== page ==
Schuerholz stepping down in Atlanta
He’s going to become team president (which here, is Chuck Armstrong). While the Braves don’t have a huge number of World Series rings, I wanted to take a second to talk about the scope of his achievement.
I too often gloss over how amazingly hard it is to be a GM. Everyone in every front office works crazy hours for pretty bad pay considering what they do. Being competitive requires many factors out of a GM’s control to come together, and as much as I rag on teams for not exploiting every advantage, there aren’t enough hours to do it, and not enough people to help.
It doesn’t matter if you’re one of the smartest baseball minds in the world, you’ve got to better than the other 29 guys, trade after trade, season after season, even if you’ve got money to work with. Getting to .500 consistently is hard, and that gets lost in transaction analysis of why they picked up one guy on the waivers instead of my favorite guy, or they didn’t ask after someone who later got traded. If .500 was easy, the incompetent clubs would do better and we’d see team records much closer together. Teams like the Royals haven’t struggled for so long because they’re not working at it, or even because they don’t have talented people working for them. We look at teams who experience success with an eye towards whether they’re peaking, and search for signs that they’ll soon be brought to earth, and with good reason: fielding a competitive team, especially one that can get into the playoffs, can cost so much in building it that it can’t be kept up for long.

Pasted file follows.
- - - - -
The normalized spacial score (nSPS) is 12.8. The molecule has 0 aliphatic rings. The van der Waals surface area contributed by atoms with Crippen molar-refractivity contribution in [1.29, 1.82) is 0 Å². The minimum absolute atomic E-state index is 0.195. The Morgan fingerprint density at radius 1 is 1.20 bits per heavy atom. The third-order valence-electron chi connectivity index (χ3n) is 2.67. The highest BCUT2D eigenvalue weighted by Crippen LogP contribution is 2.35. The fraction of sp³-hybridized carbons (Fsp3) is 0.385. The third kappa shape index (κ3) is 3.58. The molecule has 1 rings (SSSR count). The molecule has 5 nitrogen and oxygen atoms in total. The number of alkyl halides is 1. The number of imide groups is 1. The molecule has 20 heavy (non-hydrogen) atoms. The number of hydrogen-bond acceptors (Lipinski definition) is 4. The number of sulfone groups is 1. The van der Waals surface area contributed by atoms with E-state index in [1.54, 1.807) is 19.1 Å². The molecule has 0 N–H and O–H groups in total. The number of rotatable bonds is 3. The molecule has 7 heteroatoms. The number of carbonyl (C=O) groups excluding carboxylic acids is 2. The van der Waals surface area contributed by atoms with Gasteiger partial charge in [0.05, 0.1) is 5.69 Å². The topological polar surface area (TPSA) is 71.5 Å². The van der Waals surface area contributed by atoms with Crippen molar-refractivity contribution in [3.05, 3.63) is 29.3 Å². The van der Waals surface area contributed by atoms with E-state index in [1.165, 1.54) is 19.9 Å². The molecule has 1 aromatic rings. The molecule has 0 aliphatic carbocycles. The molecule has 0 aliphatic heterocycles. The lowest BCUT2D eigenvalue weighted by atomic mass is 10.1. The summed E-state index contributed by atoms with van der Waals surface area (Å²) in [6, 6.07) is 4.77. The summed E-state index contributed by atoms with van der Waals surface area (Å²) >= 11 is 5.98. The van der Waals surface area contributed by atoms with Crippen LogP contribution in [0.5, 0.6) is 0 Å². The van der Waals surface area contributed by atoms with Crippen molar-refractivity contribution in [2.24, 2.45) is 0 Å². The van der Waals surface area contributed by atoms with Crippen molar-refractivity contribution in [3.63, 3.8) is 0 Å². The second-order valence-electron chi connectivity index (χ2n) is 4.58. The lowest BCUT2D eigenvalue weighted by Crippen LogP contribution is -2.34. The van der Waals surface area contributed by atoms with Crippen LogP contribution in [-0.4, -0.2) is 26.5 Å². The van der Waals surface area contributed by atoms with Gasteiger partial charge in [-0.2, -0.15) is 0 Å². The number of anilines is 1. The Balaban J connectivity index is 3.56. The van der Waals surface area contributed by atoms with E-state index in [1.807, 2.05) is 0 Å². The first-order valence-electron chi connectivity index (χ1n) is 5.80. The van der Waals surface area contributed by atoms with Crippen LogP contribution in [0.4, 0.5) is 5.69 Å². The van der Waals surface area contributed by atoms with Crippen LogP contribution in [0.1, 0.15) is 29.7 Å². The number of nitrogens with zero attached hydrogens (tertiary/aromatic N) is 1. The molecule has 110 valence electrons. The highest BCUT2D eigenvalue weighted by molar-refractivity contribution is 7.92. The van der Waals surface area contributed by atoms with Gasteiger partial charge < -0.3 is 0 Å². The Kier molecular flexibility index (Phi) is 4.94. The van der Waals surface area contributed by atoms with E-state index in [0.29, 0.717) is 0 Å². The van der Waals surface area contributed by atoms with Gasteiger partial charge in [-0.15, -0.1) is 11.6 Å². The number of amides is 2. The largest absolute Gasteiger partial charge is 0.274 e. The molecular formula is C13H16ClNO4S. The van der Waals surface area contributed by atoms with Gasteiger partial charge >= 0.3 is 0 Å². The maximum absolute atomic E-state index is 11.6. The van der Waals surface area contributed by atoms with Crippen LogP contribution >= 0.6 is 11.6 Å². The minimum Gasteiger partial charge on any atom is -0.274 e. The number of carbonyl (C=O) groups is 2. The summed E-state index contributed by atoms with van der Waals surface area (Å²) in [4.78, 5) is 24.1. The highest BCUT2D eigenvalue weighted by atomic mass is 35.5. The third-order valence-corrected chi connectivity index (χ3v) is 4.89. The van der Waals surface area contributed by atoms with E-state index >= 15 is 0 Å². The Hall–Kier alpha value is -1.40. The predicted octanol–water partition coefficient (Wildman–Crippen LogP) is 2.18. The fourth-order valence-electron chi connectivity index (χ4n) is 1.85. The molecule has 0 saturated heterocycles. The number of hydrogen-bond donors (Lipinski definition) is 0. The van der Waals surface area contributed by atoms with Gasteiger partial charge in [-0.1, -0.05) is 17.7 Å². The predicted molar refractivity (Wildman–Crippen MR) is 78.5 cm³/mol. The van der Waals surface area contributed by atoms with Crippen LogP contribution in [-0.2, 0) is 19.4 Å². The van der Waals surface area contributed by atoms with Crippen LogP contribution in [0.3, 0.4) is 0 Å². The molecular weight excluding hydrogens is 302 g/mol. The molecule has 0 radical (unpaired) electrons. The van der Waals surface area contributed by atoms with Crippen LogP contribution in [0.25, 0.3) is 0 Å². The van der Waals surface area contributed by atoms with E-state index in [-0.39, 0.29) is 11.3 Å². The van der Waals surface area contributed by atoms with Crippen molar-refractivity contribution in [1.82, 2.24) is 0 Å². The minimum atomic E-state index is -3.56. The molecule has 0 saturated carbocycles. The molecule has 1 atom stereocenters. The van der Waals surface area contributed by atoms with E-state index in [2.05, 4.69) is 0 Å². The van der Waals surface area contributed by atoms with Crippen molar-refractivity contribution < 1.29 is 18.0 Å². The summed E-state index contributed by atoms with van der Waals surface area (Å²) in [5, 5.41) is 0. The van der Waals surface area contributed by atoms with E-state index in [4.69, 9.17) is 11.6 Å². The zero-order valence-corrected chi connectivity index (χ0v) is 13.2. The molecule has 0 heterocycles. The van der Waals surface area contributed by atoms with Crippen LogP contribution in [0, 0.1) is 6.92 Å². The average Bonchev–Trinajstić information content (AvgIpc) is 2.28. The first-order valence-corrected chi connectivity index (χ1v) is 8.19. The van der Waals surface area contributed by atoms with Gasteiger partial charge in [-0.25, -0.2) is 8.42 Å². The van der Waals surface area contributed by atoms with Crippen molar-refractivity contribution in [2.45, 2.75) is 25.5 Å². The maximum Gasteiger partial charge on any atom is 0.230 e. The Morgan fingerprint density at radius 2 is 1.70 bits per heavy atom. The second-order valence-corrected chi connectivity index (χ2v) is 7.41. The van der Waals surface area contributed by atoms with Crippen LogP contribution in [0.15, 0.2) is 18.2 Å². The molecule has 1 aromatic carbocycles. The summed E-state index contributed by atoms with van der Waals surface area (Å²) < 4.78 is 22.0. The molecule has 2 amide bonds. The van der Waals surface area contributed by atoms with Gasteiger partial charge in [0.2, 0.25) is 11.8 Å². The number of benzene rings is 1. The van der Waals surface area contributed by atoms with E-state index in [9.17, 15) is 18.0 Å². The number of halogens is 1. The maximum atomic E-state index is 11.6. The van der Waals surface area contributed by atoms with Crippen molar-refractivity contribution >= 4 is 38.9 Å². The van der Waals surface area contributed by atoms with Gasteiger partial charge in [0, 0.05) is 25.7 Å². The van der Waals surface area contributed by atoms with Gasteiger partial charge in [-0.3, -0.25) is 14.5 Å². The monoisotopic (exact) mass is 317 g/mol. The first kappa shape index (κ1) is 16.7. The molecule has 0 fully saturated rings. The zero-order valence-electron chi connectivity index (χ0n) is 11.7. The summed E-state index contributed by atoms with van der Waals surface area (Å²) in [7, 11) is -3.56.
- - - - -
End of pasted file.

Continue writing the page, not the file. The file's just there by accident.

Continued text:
With that in mind, I look at the long record of success in Atlanta with all kinds of teams, rebuilding constantly, overcoming injuries and issues, always making progress, and I’m a little awed. Few baseball people have been had such success for so long. I don’t know who the Braves might replace him with, but really, there’s no replacing him. Even from the other league, I’m sorry to hear that the game’s going to be a little less competitive